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Reconciliation and Its Failures: Reconstruction to Jim Crow

  • George R. Goethals
Part of the Jepson Studies in Leadership book series (JSL)

Abstract

As Abraham Lincoln and the federal government groped their way toward the end of the Civil War in early 1865, the shape of the postwar nation challenged and divided America’s leaders. Under what terms would the seceding states be brought back into their “practical relation with the Union?” (McPherson 1988, 770). Would the former leaders of those states be allowed a role in governing them once they had been returned to the Union? Would the Constitution be amended to remove its implicit but unequivocal protections of slavery? If emancipated, what would become of former enslaved persons now known as “freedmen”? Would they have equal citizenship? Would they be educated? Could they own land? Could they serve on juries? Could they vote? What laws and regulations would govern their labor?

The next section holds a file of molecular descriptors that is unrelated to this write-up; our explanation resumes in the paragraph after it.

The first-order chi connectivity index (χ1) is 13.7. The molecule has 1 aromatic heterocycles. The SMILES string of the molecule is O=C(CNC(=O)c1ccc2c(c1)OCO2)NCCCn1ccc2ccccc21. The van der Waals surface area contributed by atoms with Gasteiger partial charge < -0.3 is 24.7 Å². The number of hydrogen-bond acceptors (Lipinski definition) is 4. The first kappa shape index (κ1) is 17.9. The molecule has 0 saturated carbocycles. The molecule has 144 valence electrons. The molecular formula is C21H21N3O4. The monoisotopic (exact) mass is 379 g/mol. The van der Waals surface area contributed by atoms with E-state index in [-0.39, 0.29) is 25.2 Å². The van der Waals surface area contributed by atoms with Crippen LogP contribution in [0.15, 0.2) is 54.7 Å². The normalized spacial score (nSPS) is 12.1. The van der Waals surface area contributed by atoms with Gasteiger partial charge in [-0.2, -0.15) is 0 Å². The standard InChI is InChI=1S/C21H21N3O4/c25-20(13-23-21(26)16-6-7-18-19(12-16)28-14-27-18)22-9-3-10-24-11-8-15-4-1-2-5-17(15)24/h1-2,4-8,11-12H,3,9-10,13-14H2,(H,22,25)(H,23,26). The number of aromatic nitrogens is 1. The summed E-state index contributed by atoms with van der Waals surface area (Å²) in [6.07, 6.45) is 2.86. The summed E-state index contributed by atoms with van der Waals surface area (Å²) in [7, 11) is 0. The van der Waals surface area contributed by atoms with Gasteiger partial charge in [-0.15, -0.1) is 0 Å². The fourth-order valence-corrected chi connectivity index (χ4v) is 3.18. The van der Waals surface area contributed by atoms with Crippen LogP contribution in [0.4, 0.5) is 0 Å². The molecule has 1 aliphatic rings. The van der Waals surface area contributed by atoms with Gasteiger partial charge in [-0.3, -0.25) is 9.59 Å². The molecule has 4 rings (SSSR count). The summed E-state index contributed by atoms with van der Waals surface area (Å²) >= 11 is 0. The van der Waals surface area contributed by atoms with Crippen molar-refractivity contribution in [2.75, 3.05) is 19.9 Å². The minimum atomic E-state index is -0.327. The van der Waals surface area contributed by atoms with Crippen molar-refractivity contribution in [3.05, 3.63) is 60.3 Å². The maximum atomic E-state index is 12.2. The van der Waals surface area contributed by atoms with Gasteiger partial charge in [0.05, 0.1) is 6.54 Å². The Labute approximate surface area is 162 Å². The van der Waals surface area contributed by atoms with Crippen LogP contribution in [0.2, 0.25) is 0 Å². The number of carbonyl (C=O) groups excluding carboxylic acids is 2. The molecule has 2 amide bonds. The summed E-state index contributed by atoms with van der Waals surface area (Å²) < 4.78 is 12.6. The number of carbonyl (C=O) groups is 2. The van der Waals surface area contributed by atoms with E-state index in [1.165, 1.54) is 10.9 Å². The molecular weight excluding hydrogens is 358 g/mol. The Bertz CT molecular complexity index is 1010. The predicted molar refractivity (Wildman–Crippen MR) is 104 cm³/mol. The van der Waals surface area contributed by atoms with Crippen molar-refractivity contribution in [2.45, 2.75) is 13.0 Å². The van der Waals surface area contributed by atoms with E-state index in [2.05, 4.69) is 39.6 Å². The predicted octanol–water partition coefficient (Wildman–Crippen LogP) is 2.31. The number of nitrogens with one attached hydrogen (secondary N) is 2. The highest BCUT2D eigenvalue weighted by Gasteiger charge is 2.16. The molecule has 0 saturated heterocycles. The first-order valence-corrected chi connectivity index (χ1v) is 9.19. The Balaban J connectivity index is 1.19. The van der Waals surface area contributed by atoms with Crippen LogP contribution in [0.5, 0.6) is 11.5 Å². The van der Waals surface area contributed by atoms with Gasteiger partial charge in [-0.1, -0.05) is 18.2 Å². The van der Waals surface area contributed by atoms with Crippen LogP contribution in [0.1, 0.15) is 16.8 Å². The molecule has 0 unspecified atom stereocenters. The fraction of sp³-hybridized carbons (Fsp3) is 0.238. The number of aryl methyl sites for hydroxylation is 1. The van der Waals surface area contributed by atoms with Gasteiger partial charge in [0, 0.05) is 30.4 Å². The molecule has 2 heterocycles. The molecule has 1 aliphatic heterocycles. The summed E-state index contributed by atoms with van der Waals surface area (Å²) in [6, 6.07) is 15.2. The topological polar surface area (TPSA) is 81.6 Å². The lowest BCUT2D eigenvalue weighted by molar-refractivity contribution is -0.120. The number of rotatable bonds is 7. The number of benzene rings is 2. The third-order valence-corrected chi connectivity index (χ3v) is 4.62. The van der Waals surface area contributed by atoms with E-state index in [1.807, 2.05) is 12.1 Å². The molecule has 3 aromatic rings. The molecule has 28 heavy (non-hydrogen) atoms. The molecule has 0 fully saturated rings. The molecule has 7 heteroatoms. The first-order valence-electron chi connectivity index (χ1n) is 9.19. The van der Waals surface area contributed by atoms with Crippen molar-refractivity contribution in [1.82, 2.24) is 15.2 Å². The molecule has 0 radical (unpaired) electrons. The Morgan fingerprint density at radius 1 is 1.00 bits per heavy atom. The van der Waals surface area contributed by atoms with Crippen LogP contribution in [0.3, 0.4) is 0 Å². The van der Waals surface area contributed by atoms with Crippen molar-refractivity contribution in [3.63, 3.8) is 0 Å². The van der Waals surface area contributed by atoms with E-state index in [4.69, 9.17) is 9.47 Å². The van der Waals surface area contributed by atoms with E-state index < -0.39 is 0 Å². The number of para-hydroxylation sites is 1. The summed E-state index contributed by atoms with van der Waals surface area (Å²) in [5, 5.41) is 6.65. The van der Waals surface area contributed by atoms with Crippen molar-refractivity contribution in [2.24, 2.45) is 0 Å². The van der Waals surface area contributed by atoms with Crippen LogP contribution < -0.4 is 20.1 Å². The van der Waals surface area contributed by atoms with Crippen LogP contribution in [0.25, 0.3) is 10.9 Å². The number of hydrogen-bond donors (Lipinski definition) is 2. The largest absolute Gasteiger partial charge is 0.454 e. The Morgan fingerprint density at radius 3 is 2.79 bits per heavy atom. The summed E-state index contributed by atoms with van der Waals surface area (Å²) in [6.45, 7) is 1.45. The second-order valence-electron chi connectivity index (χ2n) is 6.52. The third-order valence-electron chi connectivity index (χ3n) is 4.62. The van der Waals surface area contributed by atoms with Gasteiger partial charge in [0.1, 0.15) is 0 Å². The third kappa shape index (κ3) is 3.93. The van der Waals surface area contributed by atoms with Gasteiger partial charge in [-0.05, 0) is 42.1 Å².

Keywords

Republican Party Popular Vote Fourteenth Amendment Field Order Black Vote 
These keywords were added by machine and not by the authors. This process is experimental and the keywords may be updated as the learning algorithm improves.

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Copyright information

© George R. Goethals 2016

Authors and Affiliations

  • George R. Goethals

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